Sunday, June 19, 2016

Exploring the Aboriginal Lands

Working with a travel agent in Newcastle, NSW, our trip to what is known as The Red Center was planned to see the major sites. Since we wanted to experience the iconic Ghan Train, it was necessary to fly to either Darwin in the north or Adelaide in the south since the train only runs from Adelaide through Alice Springs to Darwin and back.

We will be sailing into Darwin, so we decided to check it out in advance. Besides, the word is that the longer ride from Adelaide is bumpy and two overnights. Not to mention it was a shorter flight to Darwin.

Actually, we enjoyed a night in Darwin to scope out the water front. Our hotel was located on the water and a short walk to the shopping and restaurant district. We would return to Darwin at the end of the Red Center trip for a few days to explore in detail. Using the ATT Kings Tour group made the travel and transfers much easier, even though we are not usually "tour people" Australia is so huge that this was the easiest way to see the National Parks.
There were 46 cars on our train!
The Legend of the Ghan is about people: the Cameleers, Adventurers, Innovators, and Railway men. From 1839, camels were imported and used to carry goods for explorers of the inland areas. Many of the cameleers were mistakenly believed to be from Afghanistan and were called Afghans.

Our suite was very comfortable.
When the railroad was laid beginning in 1877 and goods were moved by train, the use of the camel began to decline. The government even encouraged the police to shoot any camel caught trespassing so the cameleers released their camels into the wild, where they have flourished. There are about one million wild camels in Australia today.
In 1929, the first train out of Adelaide to Alice Springs carried 100 passengers, mail and fresh fruit. Somewhere along the journey, the train was named “The Afghan Express” or “The Ghan.” During World War II, The Ghan played a role by transporting troops to Darwin.

So much better than airplane food!
In 1957, they began running a fortnightly passenger train, known to locals as the “Flash Ghan” due to its sleeping berths. The freight train running opposite weeks was known as the “Dirty Ghan.” The total distance from Adelaide to Darwin is 2979 kilometers. Our trip from Darwin to Alice Springs was 1420 kilometers.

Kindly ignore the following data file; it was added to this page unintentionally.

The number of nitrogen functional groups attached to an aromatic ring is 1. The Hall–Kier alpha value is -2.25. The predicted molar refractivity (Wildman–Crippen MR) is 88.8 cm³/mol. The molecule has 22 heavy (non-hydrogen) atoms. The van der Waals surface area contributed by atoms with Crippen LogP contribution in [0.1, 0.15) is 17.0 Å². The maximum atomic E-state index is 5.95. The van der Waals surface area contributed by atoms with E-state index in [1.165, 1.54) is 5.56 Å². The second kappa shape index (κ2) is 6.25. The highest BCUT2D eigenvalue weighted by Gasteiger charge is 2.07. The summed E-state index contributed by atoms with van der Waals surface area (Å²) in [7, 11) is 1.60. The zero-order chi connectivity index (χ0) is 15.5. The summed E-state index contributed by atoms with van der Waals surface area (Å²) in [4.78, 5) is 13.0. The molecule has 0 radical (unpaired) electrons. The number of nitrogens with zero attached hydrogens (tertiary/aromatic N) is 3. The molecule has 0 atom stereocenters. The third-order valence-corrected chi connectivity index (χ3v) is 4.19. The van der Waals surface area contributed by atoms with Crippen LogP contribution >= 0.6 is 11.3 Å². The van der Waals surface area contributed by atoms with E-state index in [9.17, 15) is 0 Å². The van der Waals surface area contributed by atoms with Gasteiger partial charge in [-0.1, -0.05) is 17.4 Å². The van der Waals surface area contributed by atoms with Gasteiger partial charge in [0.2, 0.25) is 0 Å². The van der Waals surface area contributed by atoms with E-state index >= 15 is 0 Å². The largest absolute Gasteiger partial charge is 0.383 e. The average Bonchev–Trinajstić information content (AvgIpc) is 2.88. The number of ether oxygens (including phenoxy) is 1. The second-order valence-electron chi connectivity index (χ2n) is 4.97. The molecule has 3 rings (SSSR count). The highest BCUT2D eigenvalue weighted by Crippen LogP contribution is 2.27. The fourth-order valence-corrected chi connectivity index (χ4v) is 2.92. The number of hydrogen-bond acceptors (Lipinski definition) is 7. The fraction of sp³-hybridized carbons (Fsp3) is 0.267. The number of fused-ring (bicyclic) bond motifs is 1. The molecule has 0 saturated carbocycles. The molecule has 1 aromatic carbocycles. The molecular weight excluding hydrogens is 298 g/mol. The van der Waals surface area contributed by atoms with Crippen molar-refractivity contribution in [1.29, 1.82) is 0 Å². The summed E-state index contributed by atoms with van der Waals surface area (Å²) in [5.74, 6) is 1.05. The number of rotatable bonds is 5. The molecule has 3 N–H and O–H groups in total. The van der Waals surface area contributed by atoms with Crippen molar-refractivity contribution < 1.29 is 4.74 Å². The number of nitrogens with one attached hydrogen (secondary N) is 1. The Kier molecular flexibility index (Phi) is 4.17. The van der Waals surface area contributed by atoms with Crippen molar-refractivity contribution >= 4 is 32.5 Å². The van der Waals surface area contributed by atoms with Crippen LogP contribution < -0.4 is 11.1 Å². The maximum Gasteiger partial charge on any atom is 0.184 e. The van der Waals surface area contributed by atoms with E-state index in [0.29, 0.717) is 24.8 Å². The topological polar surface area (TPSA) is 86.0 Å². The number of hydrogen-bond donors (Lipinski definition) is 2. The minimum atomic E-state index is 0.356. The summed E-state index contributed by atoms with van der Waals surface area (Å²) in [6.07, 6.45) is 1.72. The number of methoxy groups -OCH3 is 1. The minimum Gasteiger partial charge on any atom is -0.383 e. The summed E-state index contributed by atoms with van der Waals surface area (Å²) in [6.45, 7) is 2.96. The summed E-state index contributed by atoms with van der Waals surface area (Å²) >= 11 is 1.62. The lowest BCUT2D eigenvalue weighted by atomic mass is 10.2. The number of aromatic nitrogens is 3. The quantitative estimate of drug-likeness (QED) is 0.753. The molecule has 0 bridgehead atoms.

The Ghan only runs twice a week so our schedule was fixed around its departure from Darwin. Our agent booked us in the Gold Service so we had a sleeper car with an ensuite bathroom, which proved to be wonderful after a day of sightseeing in the heat of Katherine Gorge, a stopping point along the route. A shower after the treks is soooooo welcomed!

Nice dinner on the Ghan.
The meals were very gracious with the old fashion dining car-style service. There was a cocktail lounge accessible all day and evening in the Gold Service class. Good food and wines was part of the white table cloth service package. Apparently there were three or four of these dining cars and lounges dispersed among the 46 cars of the train. It was really long as trains go and filled to capacity.

These trees were filled with bats!
Loved these trees!
The upper half of the Ghan route stops in Katherine with a tour north-east to Nitmiluk National Park. Nitmiluk is the home of Katherine Gorge, a seies of 13 sandstone gorges carved over a billion years by the Katherine River.

This area is home to the Indigenous Jawoyn people and many of their stories are told on the rock walls.
We were advised to keep our limbs inside the boat!
We took a river cruise t see the art dating back to This artwork gives ancient evidence that these people were here during the last Ice Age!

Unfortunately, the water was too high for us to leave the boat and see them. There is a window of time for these tours for when the water is to high to go ashore and when the water is too shallow for the tour boats! Since there had been an unusual amount of rain, the water was high. The plus for us was that the Outback will be greener than normal. You can have the best laid plans, but Mother Nature still rules!

It was very peaceful just cruising along the river while enjoying the scenery. We have found there to be many beautiful places in the world. People in every country insist that you have never seen anything like "their" mountains, gorges, lagoons, bays, beaches, etc. Well, we are here to tell you that they are all lovely and none are particularly unique in the world of nature! We are not trying to put any place down, it is just that they are all interesting to visit and it is best to go without great expectations.

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